Goldberg, C. S. and C. R. Schwalbe. 2004. Habitat and spatial population structure of barking frogs (Eleutherodactylus augusti) in southern Arizona. Journal of Herpetology 38:305-312.
Population demography and disease ecology
Baumgardt, J., C. S. Goldberg, K. P. Reese, J. W. Connelly, D. D. Musil, E. O. Garton, and L. P. Waits. Early view. Estimating the population sex ratio using non-invasive genetic samples: greater sage grouse as a case study. Molecular Ecology Resources.
*Falcón-Linero, W., C. S. Goldberg, L. P. Waits, W. A. Estes-Zumpf, and J. L. Rachlow. 2011. First record of multiple paternity in the pygmy rabbit (Brachylagus idahoensis): evidence from analysis of 16 microsatellite loci. Western North American Naturalist 71:271-275.
*Russell, D. M., C. S. Goldberg, L. Sprague, L. P. Waits, D. E. Green, K. L. Schuler, E. B. Rosenblum. 2011. Ranavirus outbreaks in amphibian populations of northern Idaho. Herpetological Review 42:223-225. [PDF]
Manning, J. A. and C. S. Goldberg. 2010. Estimating population size using capture-recapture encounter histories created from point-coordinate locations of animals. Methods in Ecology and Evolution 1:389-397. (cover feature)
*Russell, D., C. S. Goldberg, L. P. Waits, and E. B. Rosenblum. 2010. Batrachochytrium dendrobatidis infection dynamics in the Columbia Spotted Frog (Rana luteiventris) in north Idaho, USA. Diseases of Aquatic Organisms 92:223-230.
Goldberg, C. S., T. J. Hawley, and L. P. Waits. 2009. Local and regional patterns of amphibian chytrid prevalence on the Osa Peninsula, Costa Rica. Herpetological Review 40:309-311.
Goldberg, C. S. and C. R. Schwalbe. 2004. Considerations for monitoring a rare anuran (Eleutherodactylus augusti). Southwestern Naturalist 49:442-448.
Interdisciplinary team science
Eigenbrode, S. D., M. O’Rourke, J. D. Wulfhorst, D. M. Althoff, C. S. Goldberg, K. Marrill, W. Morse, M. Nielsen-Pincus, J. Stephens, L. Winowiecki, and N. A. Bosque-Pérez. 2007. Employing philosophical dialogue in collaborative science. Bioscience 57:55-65.
Goldberg, C. S., D. C. Tank, S. Uribe-Convers, W. R. Bosworth, H. E. Marx, and L. P. Waits. 2012. Species designation of the Bruneau Dune tiger beetle (Cicindela waynei) is supported by phylogenetic analysis of mitochondrial DNA sequence data. Conservation Genetics 13:373-380.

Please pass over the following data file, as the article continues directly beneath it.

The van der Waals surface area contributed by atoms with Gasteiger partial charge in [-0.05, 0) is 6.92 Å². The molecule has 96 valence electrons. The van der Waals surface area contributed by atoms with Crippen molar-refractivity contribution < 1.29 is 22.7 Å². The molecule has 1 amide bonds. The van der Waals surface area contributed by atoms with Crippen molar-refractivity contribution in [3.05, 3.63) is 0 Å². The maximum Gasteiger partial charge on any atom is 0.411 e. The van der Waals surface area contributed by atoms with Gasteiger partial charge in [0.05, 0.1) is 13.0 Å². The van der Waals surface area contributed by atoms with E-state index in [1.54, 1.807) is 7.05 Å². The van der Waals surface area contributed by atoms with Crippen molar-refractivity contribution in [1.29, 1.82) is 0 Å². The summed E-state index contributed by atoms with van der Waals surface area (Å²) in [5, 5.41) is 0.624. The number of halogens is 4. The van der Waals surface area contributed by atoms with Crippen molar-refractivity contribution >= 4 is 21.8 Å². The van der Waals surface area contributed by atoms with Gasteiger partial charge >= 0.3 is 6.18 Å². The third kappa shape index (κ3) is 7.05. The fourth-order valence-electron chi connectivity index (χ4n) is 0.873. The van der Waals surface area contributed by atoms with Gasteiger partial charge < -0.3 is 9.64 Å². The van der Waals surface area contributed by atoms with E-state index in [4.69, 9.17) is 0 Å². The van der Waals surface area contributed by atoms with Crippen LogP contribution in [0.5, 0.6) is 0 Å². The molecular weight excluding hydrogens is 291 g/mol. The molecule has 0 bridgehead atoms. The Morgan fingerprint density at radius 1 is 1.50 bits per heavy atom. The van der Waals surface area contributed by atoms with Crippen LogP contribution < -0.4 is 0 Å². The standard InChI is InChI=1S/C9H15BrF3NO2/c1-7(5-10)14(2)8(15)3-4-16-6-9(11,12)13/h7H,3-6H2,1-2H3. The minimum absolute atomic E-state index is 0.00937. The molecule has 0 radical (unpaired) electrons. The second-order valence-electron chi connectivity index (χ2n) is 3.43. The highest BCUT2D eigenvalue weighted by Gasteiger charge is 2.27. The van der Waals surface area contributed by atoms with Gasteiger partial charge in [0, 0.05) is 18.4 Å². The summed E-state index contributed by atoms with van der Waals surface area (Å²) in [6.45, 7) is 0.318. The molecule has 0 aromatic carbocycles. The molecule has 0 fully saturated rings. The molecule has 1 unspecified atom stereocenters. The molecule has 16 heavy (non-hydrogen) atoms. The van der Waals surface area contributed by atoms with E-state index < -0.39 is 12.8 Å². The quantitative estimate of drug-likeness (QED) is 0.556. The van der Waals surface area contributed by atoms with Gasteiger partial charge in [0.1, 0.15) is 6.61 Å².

Goldberg, C. S., K. J. Field, and M. J. Sredl. 2004. Mitochondrial DNA sequences do not support species status of the Ramsey Canyon Leopard Frog (Rana subaquavocalis). Journal of Herpetology 38:313-319.
Goldberg, C. S., B. K. Sullivan, J. H. Malone, and C. R. Schwalbe. 2004. Phylogeography of barking frogs (Eleutherodactylus augusti) in Arizona, New Mexico, and Texas. Herpetologica 60:312-320.
Molecular genetic tools
Adams, J. R., C. S. Goldberg, W. R. Bosworth, J. L. Rachlow, and L. P. Waits. 2011. Rapid identification of Leporidae species from pellet DNA and fragment analysis. Molecular Ecology Resources 11:808-812.
Goldberg, C. S., K. Z. Woodruff, *R. Toldness, and L. P. Waits. 2011. Robust molecular sex identification of beaver (Castor canadensis) from non-destructive samples. Conservation Genetics Resources 3:729-731.
Edwards, T., C. S. Goldberg, M. E. Kaplan, C. R. Schwalbe, and D. E. Swann. 2003. PCR primers for microsatellite loci in desert tortoise (Gopherus agassizii, Testudinidae). Molecular Ecology Notes 3:589-591.
Goldberg, C. S., T. Edwards, M. E. Kaplan, and M. Goode. 2003. PCR primers for microsatellite loci in the tiger rattlesnake (Crotalus tigris, Viperidae). Molecular Ecology Notes 3:539-541.
Goldberg, C. S., M. E. Kaplan, and C. R. Schwalbe. 2003. From the frog’s mouth: buccal swabs for collection of DNA from amphibians. Herpetological Review 34:220-221.
Goldberg, C. S., M. Goode, C. R. Schwalbe, and J. Jarchow. 2002. External and implanted methods of radiotransmitter attachment to a terrestrial anuran (Eleutherodactylus augusti). Herpetological Review 33:191-194.